Among the Roman relics in Canterbury are the remains of the town walls. Canterbury was surrounded by a wall in Roman times. It was not until a period of unrest across the Empire in the 270's that a ditch and wall around the city was constructed. The route that the Roman engineers chose is the one followed by the remains of the walls today. The walls were substantially rebuilt in the late-1300's, but Roman traces survive in three places (St Mary Northgate Church, Queningate, and in the Castle grounds).
This is a photo of part of the city walls of which 3 quarters still remain today, they are built purely of flint and look very impressive guarding the cathederal and the city center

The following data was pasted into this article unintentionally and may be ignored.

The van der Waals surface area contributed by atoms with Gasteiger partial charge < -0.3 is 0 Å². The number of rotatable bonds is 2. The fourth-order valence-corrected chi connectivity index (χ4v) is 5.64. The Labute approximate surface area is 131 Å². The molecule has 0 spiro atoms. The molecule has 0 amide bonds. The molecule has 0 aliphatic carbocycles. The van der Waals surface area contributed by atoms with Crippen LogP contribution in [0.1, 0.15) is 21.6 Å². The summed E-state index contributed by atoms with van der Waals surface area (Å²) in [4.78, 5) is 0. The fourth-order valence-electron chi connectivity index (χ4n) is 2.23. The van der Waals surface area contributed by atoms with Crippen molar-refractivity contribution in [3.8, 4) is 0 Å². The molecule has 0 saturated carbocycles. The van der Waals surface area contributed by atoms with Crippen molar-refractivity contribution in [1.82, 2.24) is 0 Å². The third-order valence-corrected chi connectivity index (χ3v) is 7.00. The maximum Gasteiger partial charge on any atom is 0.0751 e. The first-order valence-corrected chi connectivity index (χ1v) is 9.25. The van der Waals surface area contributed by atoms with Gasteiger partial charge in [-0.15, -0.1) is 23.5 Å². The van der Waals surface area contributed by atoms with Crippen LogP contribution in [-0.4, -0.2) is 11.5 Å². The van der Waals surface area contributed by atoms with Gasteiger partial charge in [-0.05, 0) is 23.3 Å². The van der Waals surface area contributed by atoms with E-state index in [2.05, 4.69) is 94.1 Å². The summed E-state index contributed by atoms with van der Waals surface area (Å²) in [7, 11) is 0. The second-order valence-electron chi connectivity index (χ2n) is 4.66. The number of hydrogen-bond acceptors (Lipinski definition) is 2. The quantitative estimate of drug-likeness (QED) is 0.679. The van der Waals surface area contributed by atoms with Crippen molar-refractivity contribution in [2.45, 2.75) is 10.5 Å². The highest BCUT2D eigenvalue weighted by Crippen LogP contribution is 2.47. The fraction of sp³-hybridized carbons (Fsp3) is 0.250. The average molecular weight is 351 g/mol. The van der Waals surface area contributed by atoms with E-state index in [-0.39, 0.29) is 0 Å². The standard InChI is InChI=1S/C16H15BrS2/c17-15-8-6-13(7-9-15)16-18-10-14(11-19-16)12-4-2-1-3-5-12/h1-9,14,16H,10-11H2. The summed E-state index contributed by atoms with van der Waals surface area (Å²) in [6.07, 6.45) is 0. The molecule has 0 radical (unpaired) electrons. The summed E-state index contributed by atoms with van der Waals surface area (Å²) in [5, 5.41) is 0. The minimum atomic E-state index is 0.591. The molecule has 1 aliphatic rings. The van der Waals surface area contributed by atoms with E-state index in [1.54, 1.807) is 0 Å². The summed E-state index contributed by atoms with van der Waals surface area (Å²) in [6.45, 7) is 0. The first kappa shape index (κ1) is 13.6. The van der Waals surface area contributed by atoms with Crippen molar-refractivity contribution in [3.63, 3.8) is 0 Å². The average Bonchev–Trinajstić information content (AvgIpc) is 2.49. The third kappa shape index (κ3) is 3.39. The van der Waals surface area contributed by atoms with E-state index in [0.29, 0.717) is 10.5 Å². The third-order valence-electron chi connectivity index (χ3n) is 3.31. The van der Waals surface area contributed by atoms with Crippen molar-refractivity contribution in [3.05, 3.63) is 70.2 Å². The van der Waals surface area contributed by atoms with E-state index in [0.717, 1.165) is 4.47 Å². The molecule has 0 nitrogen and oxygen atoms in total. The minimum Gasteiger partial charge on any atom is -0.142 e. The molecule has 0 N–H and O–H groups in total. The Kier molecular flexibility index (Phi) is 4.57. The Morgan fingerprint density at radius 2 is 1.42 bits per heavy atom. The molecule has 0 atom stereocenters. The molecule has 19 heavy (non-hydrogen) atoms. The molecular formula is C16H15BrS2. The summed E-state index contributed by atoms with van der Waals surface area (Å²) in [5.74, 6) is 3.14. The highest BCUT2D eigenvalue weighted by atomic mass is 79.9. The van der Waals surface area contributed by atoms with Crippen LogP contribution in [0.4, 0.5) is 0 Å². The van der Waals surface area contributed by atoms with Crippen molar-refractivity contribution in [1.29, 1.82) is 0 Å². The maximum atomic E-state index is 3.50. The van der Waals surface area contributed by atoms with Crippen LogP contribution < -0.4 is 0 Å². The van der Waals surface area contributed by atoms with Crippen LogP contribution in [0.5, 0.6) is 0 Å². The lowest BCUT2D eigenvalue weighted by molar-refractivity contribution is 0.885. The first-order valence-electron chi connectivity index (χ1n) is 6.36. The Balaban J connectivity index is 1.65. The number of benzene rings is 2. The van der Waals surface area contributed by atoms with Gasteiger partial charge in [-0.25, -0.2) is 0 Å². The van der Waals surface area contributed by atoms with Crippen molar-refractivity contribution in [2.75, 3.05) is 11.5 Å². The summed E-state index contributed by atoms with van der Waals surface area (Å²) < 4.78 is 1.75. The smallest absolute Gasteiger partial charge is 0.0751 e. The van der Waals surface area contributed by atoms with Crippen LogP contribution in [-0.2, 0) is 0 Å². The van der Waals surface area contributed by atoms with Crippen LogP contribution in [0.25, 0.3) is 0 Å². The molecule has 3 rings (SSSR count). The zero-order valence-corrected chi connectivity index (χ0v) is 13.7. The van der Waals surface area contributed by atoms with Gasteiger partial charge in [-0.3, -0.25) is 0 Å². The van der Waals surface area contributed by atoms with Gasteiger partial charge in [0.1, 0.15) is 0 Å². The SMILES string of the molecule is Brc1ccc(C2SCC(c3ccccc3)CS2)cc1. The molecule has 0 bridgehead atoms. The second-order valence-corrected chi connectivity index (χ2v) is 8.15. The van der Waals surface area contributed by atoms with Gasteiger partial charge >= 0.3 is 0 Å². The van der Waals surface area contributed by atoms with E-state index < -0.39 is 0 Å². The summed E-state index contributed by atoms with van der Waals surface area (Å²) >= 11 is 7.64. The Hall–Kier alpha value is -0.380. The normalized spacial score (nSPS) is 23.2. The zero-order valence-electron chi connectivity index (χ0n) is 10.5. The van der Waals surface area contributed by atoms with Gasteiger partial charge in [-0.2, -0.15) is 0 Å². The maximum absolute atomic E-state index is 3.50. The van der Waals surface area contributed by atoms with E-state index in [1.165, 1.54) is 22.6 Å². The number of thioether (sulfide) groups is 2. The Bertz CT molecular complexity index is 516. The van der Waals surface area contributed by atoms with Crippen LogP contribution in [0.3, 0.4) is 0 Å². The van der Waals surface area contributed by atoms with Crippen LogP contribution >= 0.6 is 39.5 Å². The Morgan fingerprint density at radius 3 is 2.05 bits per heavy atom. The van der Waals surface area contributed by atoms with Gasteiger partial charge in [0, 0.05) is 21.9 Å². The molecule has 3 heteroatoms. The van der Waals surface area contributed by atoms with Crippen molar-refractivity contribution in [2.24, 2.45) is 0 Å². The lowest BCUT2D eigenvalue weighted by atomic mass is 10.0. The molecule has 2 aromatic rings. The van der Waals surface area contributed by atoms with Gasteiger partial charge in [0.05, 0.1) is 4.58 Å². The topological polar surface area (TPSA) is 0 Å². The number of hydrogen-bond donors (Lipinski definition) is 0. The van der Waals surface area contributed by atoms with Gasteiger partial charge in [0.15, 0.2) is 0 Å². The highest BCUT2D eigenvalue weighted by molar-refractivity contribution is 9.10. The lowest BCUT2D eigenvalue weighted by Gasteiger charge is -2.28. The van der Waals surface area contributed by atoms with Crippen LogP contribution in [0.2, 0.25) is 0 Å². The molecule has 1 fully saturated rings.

Canterbury's city walls are remarkably well preserved and extend a long way round the old centre. You are able to walk along them as well.
This part of the wall includes Queningate.
Some of the original city walls are still here, best seen walking along the pathway in the Dane John Gardens.